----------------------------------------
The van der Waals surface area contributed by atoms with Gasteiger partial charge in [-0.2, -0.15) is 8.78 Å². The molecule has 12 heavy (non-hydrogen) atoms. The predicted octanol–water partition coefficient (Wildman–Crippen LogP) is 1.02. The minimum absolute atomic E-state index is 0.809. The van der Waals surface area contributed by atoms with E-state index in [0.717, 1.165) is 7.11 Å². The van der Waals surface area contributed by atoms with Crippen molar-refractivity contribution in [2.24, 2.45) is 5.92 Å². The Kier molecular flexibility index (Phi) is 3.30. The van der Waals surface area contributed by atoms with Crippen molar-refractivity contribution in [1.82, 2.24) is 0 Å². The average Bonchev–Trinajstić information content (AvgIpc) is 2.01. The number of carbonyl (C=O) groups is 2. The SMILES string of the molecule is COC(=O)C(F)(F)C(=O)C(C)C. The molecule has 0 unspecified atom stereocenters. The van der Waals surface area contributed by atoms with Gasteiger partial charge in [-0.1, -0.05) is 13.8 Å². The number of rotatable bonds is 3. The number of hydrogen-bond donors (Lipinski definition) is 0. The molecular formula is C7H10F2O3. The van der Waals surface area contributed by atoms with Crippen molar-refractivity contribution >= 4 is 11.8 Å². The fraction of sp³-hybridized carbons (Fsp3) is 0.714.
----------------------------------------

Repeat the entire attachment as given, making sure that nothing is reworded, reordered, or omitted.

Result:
The van der Waals surface area contributed by atoms with Gasteiger partial charge in [-0.2, -0.15) is 8.78 Å². The molecule has 12 heavy (non-hydrogen) atoms. The predicted octanol–water partition coefficient (Wildman–Crippen LogP) is 1.02. The minimum absolute atomic E-state index is 0.809. The van der Waals surface area contributed by atoms with E-state index in [0.717, 1.165) is 7.11 Å². The van der Waals surface area contributed by atoms with Crippen molar-refractivity contribution in [2.24, 2.45) is 5.92 Å². The Kier molecular flexibility index (Phi) is 3.30. The van der Waals surface area contributed by atoms with Crippen molar-refractivity contribution in [1.82, 2.24) is 0 Å². The average Bonchev–Trinajstić information content (AvgIpc) is 2.01. The number of carbonyl (C=O) groups is 2. The SMILES string of the molecule is COC(=O)C(F)(F)C(=O)C(C)C. The molecule has 0 unspecified atom stereocenters. The van der Waals surface area contributed by atoms with Gasteiger partial charge in [-0.1, -0.05) is 13.8 Å². The number of rotatable bonds is 3. The number of hydrogen-bond donors (Lipinski definition) is 0. The molecular formula is C7H10F2O3. The van der Waals surface area contributed by atoms with Crippen molar-refractivity contribution >= 4 is 11.8 Å². The fraction of sp³-hybridized carbons (Fsp3) is 0.714.